Christians under threat in India
A series of persecution incidents has raised concerns for many Indian Christians following the re-election of the Bharatiya Janata Party (BJP). Since the BJP claimed a landslide victory in May, International Christian Concern has documented a large increase in attacks against Christians. I interviewed an Indian national who wished to remain anonymous for security reasons.
In February and March 2018, around 2000 Muslims in various states were massacred by mobs of militant Hindus. Many other Muslims lost their loved ones, homes or livelihoods, and huge numbers are still unable to return to their homes because of the hostility of their Hindu former neighbours. However, the plight of the Christian minority in India is also acute. The widespread attacks on Christian churches has increased in the past year. The Hindu extremists barge into the middle of services and threaten and abuse the worshippers. If this does not scare the Christians away the extremists get the police along and shut down the church and the fellowship by force and chase the worshippers away.
On 20 June, 2018, five Christian women (aged 20 to 35) were beaten and abducted from their school while they performed a street play. A day after they were released (the attackers threatened to kill them if they went to the police), the women reported the assault to authorities. It was soon confirmed that all five women had been gang-raped, which was allegedly filmed on cell phones. In 2018, more than 12,000 Christians were attacked. But this number is only the tip of the iceberg, researchers say, as increasing numbers of persecution acts go unreported. The number of churches attacked has increased substantially from 34 last year to 98 this year and Christian schools have also been targeted by Hindu radicals. The authorities do not hold the perpetrators to account and India now ranks as the tenth most dangerous country to live in if you are a Christian.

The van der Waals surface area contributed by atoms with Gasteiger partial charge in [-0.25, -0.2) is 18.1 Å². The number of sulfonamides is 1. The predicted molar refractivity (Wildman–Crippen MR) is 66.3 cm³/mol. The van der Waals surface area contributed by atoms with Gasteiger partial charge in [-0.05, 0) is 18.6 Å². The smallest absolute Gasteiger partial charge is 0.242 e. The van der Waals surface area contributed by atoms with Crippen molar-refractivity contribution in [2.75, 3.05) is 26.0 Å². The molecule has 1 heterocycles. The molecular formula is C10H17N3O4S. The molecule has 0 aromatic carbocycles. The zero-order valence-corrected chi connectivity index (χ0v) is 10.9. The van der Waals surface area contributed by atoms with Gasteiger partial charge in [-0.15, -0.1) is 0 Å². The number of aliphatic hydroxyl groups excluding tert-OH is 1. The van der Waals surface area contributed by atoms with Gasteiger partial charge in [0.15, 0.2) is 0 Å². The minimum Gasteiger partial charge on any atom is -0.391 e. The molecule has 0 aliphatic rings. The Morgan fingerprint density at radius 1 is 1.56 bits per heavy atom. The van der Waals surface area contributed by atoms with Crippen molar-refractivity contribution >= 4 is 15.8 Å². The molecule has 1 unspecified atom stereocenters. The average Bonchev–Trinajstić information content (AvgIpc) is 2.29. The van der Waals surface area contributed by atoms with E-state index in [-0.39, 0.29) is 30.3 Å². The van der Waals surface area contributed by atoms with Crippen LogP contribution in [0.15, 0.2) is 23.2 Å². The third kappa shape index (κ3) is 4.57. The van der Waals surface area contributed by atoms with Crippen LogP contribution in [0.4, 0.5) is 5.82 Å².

A number of Christians and other observers have wondered aloud why the government is not focusing on more pressing issues, such as unemployment, health, illiteracy and access to clean water. They also wonder at the government’s hostility to conversions; in fact, the percentage of Christians of the total population, far from increasing through conversions, has actually decreased over recent decades.
Please pray for Christians in India and that the government there will, once again, allow religious freedom.